Math is a notorious stumbling block that trips up students seeking college degrees. Every year, tens of thousands of young people fail to graduate because they can’t earn enough math credits.
The landscape is daunting: Two-thirds of the students at community colleges, and 4 in 10 of those at four-year institutions,. Math is a much bigger sand trap than English: than reading, and .
To help students across that bumpy terrain, math educators have been trying new approaches that are designed to capture high school skills and college-level content on a compressed timeline. They’re teaching math through real-world problems, and reworking course content to better mesh with students’ career goals.
Community colleges are using the courses to help students avoid the math pothole. But high schools are starting to embrace them, too, as a way to bolster students with shaky math skills—or low confidence in their overall academic power—and boost the chances they’ll earn college degrees.
The new approach rocked Skyler Puckette’s world. The Madison, Wis., student was homeschooled since early childhood. She didn’t soar in her studies, and her most intense struggles were in math, she said. As she fell further behind, a high school diploma became impossible.
Making plans to get her GED, Puckette learned about a program at Madison Area Technical College that would help her earn her high school diploma and associate degree. Enrolling last fall, she placed into a course called “math reasoning,” one of the new breed of math classes designed to help students like her.
The course was very different from her earlier math learning, which focused on procedures. It used real-world scenarios to engage students, asking them to apply math formulas to calculating the dosage of a baby’s medication, or analyzing the racial disparities in prison populations. It required them to work in groups, a technique to eliminate the isolation struggling students can experience.
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And it shook up the assumptions built into typical math course sequencing. Instead of functioning as a funnel to higher-level algebra, precalculus, and calculus, it focused on building Puckette’s quantitative-reasoning muscles.
Passing that one-semester course gave Puckette half the math credits she needed for an associate degree in a non-STEM course of study. It also boosted her confidence.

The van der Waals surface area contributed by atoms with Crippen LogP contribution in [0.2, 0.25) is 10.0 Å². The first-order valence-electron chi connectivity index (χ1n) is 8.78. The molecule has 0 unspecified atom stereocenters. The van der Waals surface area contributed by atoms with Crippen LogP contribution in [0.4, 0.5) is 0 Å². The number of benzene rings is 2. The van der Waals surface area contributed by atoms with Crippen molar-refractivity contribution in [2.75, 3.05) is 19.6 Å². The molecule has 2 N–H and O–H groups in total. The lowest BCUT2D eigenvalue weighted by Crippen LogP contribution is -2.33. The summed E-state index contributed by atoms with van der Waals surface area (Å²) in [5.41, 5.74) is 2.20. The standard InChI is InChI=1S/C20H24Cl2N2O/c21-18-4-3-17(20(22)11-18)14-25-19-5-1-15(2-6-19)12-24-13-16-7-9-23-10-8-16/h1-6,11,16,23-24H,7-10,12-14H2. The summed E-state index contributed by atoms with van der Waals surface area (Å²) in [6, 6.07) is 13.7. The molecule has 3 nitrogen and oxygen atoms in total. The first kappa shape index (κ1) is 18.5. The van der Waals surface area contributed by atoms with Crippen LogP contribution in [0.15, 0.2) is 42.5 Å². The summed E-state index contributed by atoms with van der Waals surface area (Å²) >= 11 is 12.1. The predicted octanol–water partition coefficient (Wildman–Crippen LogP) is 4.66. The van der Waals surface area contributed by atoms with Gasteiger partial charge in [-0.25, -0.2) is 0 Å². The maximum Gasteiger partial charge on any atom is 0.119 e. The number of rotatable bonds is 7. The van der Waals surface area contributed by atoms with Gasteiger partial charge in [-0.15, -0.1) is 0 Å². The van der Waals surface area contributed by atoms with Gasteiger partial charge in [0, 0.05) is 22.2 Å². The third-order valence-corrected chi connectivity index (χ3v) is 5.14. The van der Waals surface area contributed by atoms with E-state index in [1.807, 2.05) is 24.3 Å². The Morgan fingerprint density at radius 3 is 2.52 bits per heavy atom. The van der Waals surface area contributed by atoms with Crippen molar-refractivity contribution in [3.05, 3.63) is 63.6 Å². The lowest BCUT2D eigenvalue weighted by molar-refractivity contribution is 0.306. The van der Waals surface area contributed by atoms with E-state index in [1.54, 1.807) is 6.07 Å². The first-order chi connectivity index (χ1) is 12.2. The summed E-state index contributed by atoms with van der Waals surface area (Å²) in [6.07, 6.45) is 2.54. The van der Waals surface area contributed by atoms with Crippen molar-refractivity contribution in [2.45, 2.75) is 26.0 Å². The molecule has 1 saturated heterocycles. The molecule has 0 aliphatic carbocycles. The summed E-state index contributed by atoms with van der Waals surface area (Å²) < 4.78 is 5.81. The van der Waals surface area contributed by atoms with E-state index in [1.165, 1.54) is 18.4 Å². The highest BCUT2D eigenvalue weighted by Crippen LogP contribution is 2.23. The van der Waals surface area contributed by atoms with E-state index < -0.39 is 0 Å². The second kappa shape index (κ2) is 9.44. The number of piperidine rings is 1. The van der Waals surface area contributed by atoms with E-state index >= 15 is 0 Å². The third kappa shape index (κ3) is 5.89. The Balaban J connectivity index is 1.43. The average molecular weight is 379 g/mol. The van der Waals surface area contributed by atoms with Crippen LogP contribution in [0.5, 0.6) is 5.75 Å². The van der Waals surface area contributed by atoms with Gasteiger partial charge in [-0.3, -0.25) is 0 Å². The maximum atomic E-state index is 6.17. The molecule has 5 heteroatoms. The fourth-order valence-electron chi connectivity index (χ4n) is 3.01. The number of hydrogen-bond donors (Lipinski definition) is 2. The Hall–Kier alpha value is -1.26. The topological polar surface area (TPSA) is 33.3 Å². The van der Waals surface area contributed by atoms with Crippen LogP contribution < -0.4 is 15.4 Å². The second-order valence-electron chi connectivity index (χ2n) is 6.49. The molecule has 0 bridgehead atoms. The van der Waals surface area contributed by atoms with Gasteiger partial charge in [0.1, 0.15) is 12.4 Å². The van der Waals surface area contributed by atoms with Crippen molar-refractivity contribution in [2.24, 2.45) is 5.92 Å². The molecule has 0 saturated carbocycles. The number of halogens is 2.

“It made me think I can actually do this. I can do school without [math] being this thing that I’ll just fail at,” she said.
Now the 19-year-old who figured she’d go to pastry school has raised her sights. She wants to transfer to the University of Wisconsin campus in Stout for a bachelor’s degree in hospitality management.
To make that leap, she has to take on a heavier load of math than she’d planned: the second-semester quantitative-reasoning course she’s in now, plus two more semester courses. She’s nervous, but optimistic.
Tackling a Tough Math Problem
The course Puckette took is known in most other colleges as “.” It was developed by , a project of the Carnegie Foundation for the Advancement of Teaching, along with a half-dozen other foundations. Carnegie launched Quantway 1; Quantway 2, its second-semester companion; and “ ,” a yearlong statistics course, in 2011 as a deliberate tactic to fight the way math trips students up in college. They compress remedial and college-level content into one year, allowing successful students to move into credit-bearing math classes more quickly than through a typical three-semester sequence that progresses from lower-level to college-level algebra.
Ann Edwards, the director of learning and teaching for Carnegie Math Pathways, which is run by the technical assistance group WestEd, said the idea was to transform entry-level math “from a gatekeeper into a gateway.”
Combining high school and college concepts and teaching them in a real-world way, for college credit, could help students who might otherwise get stuck in developmental math, or who struggle in the typical algebra-trigonometry-calculus sequence.